Top critical review
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on 24 October 2011
I had fairly high hopes for this book considering The Loop and The Smoke Jumper would both have a good chance of making my favourite books list. A few folk that I speak to in the library had told me that it was a dud and so I didn't rush into reading it when it came out last year. While it isn't Evans' best, I still enjoyed it a lot and I'm glad I finally read it.
Like with his other novels, the storyline is a little far-fetched and a tad over the top, but that is something that has never bothered be before and certainly never bothered me when reading this. If I'm being honest, I actually rather like the melodrama and enjoy the fact he writes a good tale without bogging it down too much with gritty realism. That's not to say the storylines individually are unrealistic, for example his son being charged with the murder of civilians during war is certainly something that you could read in the newspaper tomorrow, it's just that all of this happening at once, to one character and ending the way it does? Possibly not. But, like I said above, I pick up a book of this type not wanting to be depressed by how realistic it all read. I pick it up to enjoy the story and for it to hopefully be tied up in a neat little bow at the end.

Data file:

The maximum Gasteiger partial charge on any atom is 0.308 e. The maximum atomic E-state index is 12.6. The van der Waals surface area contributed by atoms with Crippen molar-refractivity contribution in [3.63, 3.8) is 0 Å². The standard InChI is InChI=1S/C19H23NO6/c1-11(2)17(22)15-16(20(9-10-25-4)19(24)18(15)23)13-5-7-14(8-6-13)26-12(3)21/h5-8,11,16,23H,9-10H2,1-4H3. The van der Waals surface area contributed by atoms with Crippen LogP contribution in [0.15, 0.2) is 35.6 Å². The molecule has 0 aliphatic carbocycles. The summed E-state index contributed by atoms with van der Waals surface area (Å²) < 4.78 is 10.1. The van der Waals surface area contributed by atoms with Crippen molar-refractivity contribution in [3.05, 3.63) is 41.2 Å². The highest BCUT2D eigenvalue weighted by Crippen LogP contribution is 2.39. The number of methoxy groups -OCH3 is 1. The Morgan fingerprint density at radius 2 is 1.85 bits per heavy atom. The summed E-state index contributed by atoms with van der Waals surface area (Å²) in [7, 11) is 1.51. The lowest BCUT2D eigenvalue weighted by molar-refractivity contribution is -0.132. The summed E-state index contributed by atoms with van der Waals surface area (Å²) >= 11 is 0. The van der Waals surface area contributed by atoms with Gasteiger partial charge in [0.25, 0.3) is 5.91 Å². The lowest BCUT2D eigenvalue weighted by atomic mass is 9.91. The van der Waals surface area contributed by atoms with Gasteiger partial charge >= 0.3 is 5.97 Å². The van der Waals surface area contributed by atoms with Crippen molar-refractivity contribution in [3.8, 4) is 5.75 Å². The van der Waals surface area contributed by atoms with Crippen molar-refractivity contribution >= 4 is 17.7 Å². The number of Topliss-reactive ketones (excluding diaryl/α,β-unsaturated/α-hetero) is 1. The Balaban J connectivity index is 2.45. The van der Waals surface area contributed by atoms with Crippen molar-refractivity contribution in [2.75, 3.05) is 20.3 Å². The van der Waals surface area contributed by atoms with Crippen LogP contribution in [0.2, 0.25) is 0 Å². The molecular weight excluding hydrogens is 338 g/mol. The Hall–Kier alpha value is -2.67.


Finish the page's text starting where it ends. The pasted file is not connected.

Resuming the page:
I also enjoyed how the story was told in alternating chapters of Tom's past and present and how we start the book with Tommy visiting his sister in prison but not knowing until the very end how she got there. Keeping the reader hanging on the end of each chapter is usually hit and miss for me but here it worked for me rather than irk me. Although I did see the outcome of Tommy and Diane's story a mile away, I didn't know how the story of Dan, Tom's son, was going to end. The tales of his time in war and how the civilians came to die did make for grim reading but it had believability around it. Who hasn't read snippets of a soldier's stories from Iraq or Afghanistan?
Tom was a somewhat complex character, as you would hope when an entire novel is centred almost entirely around him, but I felt some of the supporting characters were a little flat and underdeveloped which is what makes it a bit inferior when you compare it to Evans' other novels.
Despite a few minor problems, The Brave is a novel I enjoyed from an author I always look forward to reading.